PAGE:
State Excise Taxation: Horse-and-Buggy Taxes In an Electronic Age
Background Paper No. 48
Executive Summary Selective excise taxes are already obsolete, but because government is always slow to change, they will die a slow death. In the meantime they will cause a great deal of harm, both to taxpayers and to the state governments who use them most.
Because many states have raised the cigarette tax rate precipitously during the last 10 years, this particular excise tax is putting on a clinic, so to speak. It is demonstrating to any dispassionate observer that the greater mobility of people and goods, along with instant communication, have made excise taxes obsolete. This is especially true of the cigarette tax because the product is lightweight, compact and highly taxed.
Cigarette excise taxes only function as a predictable, untroublesome tax at a low tax rate. States that have raised their cigarette tax to the point that it is 50 cents per pack higher than a readily available, alternative source are discovering a host of problems:
- Revenue estimates are rarely met, causing budget problems.
- Bonds sold against future master settlement revenues are unattractive except at preposterously high interest rates, and even then they are downgraded by the rating agencies.
- In a replay of Prohibition-era social decay, law-abiding citizens learn to break the law routinely, and states respond by adopting intrusive and sometimes abusive tactics to catch them.
- Organized criminals and terrorist cells begin trafficking in smuggled cigarettes, and the states spend prodigiously to catch them, with almost no success.
- Businesses and jobs, along with their tax revenue on income, sales and property, are lost to interstate competition.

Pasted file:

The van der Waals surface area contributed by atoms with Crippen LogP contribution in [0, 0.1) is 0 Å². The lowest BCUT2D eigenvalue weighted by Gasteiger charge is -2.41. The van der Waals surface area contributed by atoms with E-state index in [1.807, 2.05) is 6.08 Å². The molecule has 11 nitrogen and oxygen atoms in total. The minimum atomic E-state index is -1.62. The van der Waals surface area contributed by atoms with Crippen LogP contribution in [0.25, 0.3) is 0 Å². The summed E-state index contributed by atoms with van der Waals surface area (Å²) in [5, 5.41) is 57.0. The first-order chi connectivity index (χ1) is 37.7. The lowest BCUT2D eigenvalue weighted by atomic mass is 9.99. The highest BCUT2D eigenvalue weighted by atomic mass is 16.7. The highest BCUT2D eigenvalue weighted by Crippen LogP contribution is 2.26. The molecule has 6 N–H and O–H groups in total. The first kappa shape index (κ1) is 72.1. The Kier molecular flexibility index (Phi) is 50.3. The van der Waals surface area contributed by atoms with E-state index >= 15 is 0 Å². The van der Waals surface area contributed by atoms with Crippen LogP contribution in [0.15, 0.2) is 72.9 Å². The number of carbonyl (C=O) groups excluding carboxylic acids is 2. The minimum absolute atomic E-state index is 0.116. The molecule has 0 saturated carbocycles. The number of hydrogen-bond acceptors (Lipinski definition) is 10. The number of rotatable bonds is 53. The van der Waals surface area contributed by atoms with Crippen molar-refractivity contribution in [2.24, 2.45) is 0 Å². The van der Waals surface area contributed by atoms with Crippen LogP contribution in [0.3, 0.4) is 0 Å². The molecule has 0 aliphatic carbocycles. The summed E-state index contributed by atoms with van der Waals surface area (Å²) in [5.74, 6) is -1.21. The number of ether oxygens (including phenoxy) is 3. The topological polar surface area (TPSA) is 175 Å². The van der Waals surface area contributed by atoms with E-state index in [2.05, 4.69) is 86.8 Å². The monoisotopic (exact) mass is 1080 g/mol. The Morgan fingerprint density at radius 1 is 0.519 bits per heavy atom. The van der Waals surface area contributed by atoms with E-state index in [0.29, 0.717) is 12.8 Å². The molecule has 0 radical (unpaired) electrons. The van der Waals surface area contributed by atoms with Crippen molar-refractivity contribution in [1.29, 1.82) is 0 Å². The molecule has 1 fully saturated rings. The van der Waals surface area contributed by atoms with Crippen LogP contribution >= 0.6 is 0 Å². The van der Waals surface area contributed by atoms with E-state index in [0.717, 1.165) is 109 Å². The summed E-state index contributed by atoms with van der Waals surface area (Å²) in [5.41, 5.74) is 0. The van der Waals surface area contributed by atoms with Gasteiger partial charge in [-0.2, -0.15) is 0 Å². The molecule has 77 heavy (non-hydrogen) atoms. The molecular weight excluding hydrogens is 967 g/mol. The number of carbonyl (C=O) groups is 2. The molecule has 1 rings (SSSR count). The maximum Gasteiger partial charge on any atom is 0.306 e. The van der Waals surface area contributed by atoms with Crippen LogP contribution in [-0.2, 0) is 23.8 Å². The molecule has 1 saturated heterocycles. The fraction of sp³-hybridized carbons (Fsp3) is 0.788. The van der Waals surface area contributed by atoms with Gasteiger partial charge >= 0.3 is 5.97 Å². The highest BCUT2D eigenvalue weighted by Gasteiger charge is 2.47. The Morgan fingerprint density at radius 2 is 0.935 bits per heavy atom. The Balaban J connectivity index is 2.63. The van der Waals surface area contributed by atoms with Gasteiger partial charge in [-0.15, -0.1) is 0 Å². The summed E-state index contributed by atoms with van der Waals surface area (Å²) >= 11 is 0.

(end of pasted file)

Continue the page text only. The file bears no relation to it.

The growth of these destructive consequences brings state governments to a crossroads. In one direction: state governments that use increasingly invasive, threatening, expensive and ultimately futile tactics to enforce high tax rates. In the other direction: innovative, service-oriented state governments that know they must compete with their neighboring jurisdictions, that they are evaluated by citizens according to their willingness to support the services that government offers with tax payments.
Tobacco taxation is a severe form of tax discrimination whose victims reside primarily among the working classes and not professional people. It is tax discrimination against people of modest means for the benefit of the well-to-do.
Revenues from the master settlement are declining because they are linked to taxable sales that are dropping precipitously because of high state cigarette tax rates. A vicious cycle is created where states react to lower-than-expected revenue with sharp tax increases which, in turn, drive down settlement revenue and make revenue estimates less reliable by pushing smokers to cross state borders for lower-taxed cigarettes or into the underground economy.
The inaccuracy of revenue estimates for tobacco tax hikes obviously creates difficulties for state fiscal planning. That inaccuracy, moreover, will surely grow as the tax rates climb, and the rate of taxed sales is further and further divorced from the rate of tobacco consumption.